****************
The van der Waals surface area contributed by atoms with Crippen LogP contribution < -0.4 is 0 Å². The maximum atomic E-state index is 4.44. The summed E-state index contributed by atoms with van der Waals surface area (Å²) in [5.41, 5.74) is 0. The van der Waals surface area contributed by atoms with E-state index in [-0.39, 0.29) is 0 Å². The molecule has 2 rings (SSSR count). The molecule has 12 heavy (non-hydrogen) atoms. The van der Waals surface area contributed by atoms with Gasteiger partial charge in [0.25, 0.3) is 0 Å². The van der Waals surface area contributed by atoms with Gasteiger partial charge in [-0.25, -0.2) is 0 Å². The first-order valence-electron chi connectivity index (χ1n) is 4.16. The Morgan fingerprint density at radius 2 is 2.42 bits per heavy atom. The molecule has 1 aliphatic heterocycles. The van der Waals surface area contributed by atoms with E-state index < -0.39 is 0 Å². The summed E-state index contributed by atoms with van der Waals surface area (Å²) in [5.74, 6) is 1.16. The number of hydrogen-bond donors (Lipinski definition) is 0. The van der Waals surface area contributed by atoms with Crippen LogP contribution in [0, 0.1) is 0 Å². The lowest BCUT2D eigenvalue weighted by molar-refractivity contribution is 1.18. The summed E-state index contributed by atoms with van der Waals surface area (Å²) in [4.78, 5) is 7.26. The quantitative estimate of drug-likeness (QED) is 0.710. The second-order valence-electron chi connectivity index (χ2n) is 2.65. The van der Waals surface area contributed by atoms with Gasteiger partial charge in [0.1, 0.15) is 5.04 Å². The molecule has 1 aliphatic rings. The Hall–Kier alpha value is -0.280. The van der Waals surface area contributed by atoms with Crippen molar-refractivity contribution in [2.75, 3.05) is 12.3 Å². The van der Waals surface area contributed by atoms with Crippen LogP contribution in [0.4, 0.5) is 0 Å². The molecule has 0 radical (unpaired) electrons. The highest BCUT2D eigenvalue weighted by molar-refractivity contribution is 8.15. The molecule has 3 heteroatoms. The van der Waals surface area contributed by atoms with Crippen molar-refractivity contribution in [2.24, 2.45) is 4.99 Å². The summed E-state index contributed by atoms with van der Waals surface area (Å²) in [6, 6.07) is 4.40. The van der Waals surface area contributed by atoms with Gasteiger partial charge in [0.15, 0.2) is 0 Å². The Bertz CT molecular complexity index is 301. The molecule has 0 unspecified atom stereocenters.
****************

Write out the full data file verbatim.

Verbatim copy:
The van der Waals surface area contributed by atoms with Crippen LogP contribution < -0.4 is 0 Å². The maximum atomic E-state index is 4.44. The summed E-state index contributed by atoms with van der Waals surface area (Å²) in [5.41, 5.74) is 0. The van der Waals surface area contributed by atoms with E-state index in [-0.39, 0.29) is 0 Å². The molecule has 2 rings (SSSR count). The molecule has 12 heavy (non-hydrogen) atoms. The van der Waals surface area contributed by atoms with Gasteiger partial charge in [0.25, 0.3) is 0 Å². The van der Waals surface area contributed by atoms with Gasteiger partial charge in [-0.25, -0.2) is 0 Å². The first-order valence-electron chi connectivity index (χ1n) is 4.16. The Morgan fingerprint density at radius 2 is 2.42 bits per heavy atom. The molecule has 1 aliphatic heterocycles. The van der Waals surface area contributed by atoms with E-state index < -0.39 is 0 Å². The summed E-state index contributed by atoms with van der Waals surface area (Å²) in [5.74, 6) is 1.16. The number of hydrogen-bond donors (Lipinski definition) is 0. The van der Waals surface area contributed by atoms with Crippen LogP contribution in [0, 0.1) is 0 Å². The lowest BCUT2D eigenvalue weighted by molar-refractivity contribution is 1.18. The summed E-state index contributed by atoms with van der Waals surface area (Å²) in [4.78, 5) is 7.26. The quantitative estimate of drug-likeness (QED) is 0.710. The second-order valence-electron chi connectivity index (χ2n) is 2.65. The van der Waals surface area contributed by atoms with Gasteiger partial charge in [0.1, 0.15) is 5.04 Å². The molecule has 1 aliphatic rings. The Hall–Kier alpha value is -0.280. The van der Waals surface area contributed by atoms with Crippen molar-refractivity contribution in [2.75, 3.05) is 12.3 Å². The van der Waals surface area contributed by atoms with Crippen LogP contribution in [0.4, 0.5) is 0 Å². The molecule has 0 radical (unpaired) electrons. The highest BCUT2D eigenvalue weighted by molar-refractivity contribution is 8.15. The molecule has 3 heteroatoms. The van der Waals surface area contributed by atoms with Crippen molar-refractivity contribution in [2.24, 2.45) is 4.99 Å². The summed E-state index contributed by atoms with van der Waals surface area (Å²) in [6, 6.07) is 4.40. The van der Waals surface area contributed by atoms with Gasteiger partial charge in [0.15, 0.2) is 0 Å². The Bertz CT molecular complexity index is 301. The molecule has 0 unspecified atom stereocenters.